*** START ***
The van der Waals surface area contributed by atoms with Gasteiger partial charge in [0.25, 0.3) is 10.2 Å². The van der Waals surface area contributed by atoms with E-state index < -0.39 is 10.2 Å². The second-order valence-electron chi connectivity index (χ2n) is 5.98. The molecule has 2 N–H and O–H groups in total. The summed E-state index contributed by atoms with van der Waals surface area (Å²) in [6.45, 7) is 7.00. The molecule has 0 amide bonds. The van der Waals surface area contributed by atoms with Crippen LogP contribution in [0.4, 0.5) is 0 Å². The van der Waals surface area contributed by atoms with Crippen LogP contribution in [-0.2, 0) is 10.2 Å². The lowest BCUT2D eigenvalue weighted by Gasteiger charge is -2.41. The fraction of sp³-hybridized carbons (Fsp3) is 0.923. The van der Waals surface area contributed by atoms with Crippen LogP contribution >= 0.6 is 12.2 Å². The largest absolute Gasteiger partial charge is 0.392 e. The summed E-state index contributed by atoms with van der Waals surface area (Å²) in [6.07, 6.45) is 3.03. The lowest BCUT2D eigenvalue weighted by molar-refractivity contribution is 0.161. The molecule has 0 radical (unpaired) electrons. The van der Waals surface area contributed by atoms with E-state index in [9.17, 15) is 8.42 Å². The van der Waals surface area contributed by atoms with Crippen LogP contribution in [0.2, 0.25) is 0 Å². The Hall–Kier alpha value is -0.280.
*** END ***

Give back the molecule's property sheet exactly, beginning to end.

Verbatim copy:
The van der Waals surface area contributed by atoms with Gasteiger partial charge in [0.25, 0.3) is 10.2 Å². The van der Waals surface area contributed by atoms with E-state index < -0.39 is 10.2 Å². The second-order valence-electron chi connectivity index (χ2n) is 5.98. The molecule has 2 N–H and O–H groups in total. The summed E-state index contributed by atoms with van der Waals surface area (Å²) in [6.45, 7) is 7.00. The molecule has 0 amide bonds. The van der Waals surface area contributed by atoms with Crippen LogP contribution in [0.4, 0.5) is 0 Å². The van der Waals surface area contributed by atoms with Crippen LogP contribution in [-0.2, 0) is 10.2 Å². The lowest BCUT2D eigenvalue weighted by Gasteiger charge is -2.41. The fraction of sp³-hybridized carbons (Fsp3) is 0.923. The van der Waals surface area contributed by atoms with Crippen LogP contribution >= 0.6 is 12.2 Å². The largest absolute Gasteiger partial charge is 0.392 e. The summed E-state index contributed by atoms with van der Waals surface area (Å²) in [6.07, 6.45) is 3.03. The lowest BCUT2D eigenvalue weighted by molar-refractivity contribution is 0.161. The molecule has 0 radical (unpaired) electrons. The van der Waals surface area contributed by atoms with E-state index in [9.17, 15) is 8.42 Å². The van der Waals surface area contributed by atoms with Crippen LogP contribution in [0.2, 0.25) is 0 Å². The Hall–Kier alpha value is -0.280.